CalHFA - the state's affordable housing bank and lender of last resort for many buyers - shut down key assistance programs for home buyers in December due to the state's crippling budget standoff. Spears told the crowd of affordable housing specialists that the agency has now restarted a key grant program to help buyers of new homes pay mandatory school facility fees. Formally, it's known as the School Facility Fee Down Payment Assistance Program.
The next announcement drew a round of applause at the convention center. In May, CalHFA will bring back its popular down payment assistance loans for first-time home buyers. (That's called the California Homebuyers Downpayment Assistance program, the one where homeowners don't have to pay back the loan until the house is sold, refinanced or paid off.).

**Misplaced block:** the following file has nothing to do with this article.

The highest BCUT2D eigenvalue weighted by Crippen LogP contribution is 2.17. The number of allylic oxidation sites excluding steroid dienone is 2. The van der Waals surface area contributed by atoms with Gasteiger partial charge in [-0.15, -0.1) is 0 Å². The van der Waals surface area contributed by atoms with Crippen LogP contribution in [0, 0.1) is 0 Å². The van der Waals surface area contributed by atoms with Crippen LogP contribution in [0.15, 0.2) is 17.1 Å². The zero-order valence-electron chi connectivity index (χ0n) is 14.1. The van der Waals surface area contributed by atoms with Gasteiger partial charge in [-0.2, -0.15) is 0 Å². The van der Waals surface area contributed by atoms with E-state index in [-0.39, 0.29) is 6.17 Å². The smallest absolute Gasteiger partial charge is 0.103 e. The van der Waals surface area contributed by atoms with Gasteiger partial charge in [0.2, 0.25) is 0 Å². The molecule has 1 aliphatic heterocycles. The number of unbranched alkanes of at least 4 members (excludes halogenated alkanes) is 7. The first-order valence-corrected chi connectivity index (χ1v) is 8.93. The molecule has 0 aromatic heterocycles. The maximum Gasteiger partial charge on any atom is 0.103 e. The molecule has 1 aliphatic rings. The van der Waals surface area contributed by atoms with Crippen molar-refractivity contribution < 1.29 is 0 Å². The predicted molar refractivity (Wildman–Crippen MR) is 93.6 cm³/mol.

"We're able to do this following last week's sale of general obligation bonds," Spears said.
Last week the state sold $6.85 billion in bonds that officials said will jump-start 5,000 public works projects and several housing programs.
The CalHFA programs being restarted are funded by the $2.1 billion Proposition 46 passed by voters in 2002 and the $2.85 billion Proposition 1C passed in 2006. Both fund affordable housing and development in existing neighborhoods.
Spears said "in the near future" the agency also aims to bring back a fixed-rate 30-year mortgage product. "We are tired of being on the sidelines," he said. "We want to be back in the game."